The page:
Meanwhile, this note from the State of Washington Health Care Authority, aka medicaid: “The Contractor shall require that when subcontracted provider organizations with certified EHRs see an Apple Health Managed Care enrollee, they send a care summary (CCDA) from the providers EHR to the WA Link4Health Clinical Data Repository beginning no later than February 1, 2017.” Translation? Oh, we have to send bloody proof that we saw the bloody patient in the form of a CCDA electronically OR ELSE! OR ELSE WE ARE BREAKING THE LAW! They wouldn’t want to fire us but you betcha they would love to fine the hell out of us. Note: This requirement only applies to provider organizations who have already invested in certified EHR technology.

Hi, Big Brother.

Now, fax is HIPAA compliant, as long as we include the cover disclaimer that IF WE SENT IT TO THE WRONG PLACE SHRED WITHOUT READING OR YOU WILL BE STRUCK DEAD BY LIGHTENING FROM THE SKY GODS AND/OR THE ORBITING LASER HIPAA POLICE.

And meanwhile I have lab order forms for the three labs in town (all completely different and even with different panels) and one in Sequim, also 6 different forms for 6 different places for xrays, CT scans, MRIs, a form for the Vascular imaging, a form for cardiology, different ones for each physical therapy office. Now the DMV disabled parking form must be accompanied by a prescription on legal Washington State prescription paper saying yeah, he is disabled. Why use one piece of paper when you can require two?

When I fill out lab orders for the local hospital, the patients sometimes say, “Can you fax that over?”

“Yes,” I say, “but they lose 50% of them.” No, really. We fax them and keep a copy and then the patient goes in and the lab calls and says, “We don’t have the order.” I am not sure if they are “lost” or just in a pile to be entered into the TIME SAVING ELECTRONIC MEDICAL RECORD COMPUTER SYSTEM THAT MAKES EVERYTHING FASTER AND MADE US PAPERLESS EXCEPT FOR THE TEN MILLION FAXES DAILY. “You are better off picking it up and handing it to them, or I can mail it to you.” The other day a patient asked if that was malice, since I am not in the hospital system. “No,” I said, “I think they have laid people off until there aren’t enough and the corporation dumps the long timers that know stuff and cost more.”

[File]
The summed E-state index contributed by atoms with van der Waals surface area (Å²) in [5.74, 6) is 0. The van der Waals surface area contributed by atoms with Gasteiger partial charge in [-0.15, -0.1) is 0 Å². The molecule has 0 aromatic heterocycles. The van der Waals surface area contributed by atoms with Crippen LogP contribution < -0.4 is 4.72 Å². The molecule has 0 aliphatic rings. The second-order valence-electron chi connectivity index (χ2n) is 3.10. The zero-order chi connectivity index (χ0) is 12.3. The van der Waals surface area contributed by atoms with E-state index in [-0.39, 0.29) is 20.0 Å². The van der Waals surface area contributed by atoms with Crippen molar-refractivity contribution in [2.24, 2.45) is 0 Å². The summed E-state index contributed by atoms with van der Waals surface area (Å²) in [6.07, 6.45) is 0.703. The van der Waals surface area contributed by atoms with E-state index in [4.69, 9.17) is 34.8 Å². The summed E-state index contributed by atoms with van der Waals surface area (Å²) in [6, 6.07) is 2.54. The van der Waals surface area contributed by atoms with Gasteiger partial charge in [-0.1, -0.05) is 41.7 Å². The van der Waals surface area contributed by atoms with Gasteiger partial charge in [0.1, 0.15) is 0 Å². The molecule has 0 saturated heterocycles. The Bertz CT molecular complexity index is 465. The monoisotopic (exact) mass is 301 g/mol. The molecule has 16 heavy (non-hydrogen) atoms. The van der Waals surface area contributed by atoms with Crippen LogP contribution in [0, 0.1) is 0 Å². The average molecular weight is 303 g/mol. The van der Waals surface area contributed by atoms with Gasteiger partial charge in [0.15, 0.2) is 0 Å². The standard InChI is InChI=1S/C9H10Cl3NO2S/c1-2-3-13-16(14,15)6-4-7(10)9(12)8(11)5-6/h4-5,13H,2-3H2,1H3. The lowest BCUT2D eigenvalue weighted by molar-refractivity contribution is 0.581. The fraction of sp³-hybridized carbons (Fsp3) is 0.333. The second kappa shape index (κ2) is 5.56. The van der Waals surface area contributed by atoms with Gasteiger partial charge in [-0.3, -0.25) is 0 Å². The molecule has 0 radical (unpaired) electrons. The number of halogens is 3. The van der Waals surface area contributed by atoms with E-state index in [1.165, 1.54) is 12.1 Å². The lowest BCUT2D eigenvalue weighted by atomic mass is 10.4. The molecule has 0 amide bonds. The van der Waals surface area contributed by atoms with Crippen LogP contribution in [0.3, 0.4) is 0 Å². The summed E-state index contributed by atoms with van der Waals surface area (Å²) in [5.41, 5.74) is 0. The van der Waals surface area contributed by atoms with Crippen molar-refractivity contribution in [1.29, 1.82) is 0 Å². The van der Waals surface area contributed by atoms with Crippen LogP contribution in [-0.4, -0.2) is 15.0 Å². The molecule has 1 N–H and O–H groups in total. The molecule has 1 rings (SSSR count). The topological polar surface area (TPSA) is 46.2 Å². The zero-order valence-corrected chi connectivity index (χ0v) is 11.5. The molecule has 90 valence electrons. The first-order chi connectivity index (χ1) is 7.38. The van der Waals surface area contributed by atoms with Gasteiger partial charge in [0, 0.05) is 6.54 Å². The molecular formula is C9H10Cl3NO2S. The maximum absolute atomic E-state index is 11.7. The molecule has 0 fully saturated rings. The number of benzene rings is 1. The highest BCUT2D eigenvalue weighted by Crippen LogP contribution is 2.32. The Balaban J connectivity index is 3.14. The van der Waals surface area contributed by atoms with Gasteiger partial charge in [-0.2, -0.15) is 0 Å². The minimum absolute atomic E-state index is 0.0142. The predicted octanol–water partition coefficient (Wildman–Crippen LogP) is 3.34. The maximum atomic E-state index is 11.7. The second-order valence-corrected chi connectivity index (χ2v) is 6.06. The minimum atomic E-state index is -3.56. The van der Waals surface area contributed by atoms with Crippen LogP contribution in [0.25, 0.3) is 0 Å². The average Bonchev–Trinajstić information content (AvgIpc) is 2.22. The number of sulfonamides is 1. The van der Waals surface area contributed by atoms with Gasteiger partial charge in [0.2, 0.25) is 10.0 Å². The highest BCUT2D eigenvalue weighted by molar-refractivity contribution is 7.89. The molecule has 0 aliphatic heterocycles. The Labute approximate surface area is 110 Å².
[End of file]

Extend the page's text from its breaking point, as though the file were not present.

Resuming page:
Once I was working on a holiday Monday. I had a patient who I thought had a new arrythmia. I called the hospital and asked the tech if we could do an outpatient ECG on this holiday.

“I don’t know.” the tech said.

There was a silence. I wondered if the tech would ask someone in authority.

“I’m new.” said the tech. “They’ve laid a lot of people off.”

Someone in authority WAS present. “We can do one on a holiday.” I said firmly. “I will send her right over. Call me when it’s done.” So the tech did it.

Where medicaid goes, medicare follows and then the insurance companies will too. Next, I predict that we will have to fax every note to the appropriate company every single visit, and to the secondary insurance too. And then they will install a video camera in each office and videotape every clinic visit…. and I will either be a physician in another country or be doing something else….

 

What, you say, does the shack have to do with this? I can always go live there, off the grid, if I can’t stand the paperwork and hoops I have to jump through. It is a play house at my family’s land on a lake in Ontario, built in the 1970s. Friends and I put a new roof on this year: their 6 year old was delighted. It would be frightfully cold in the winter and anyhow, I can only stand straight in the middle….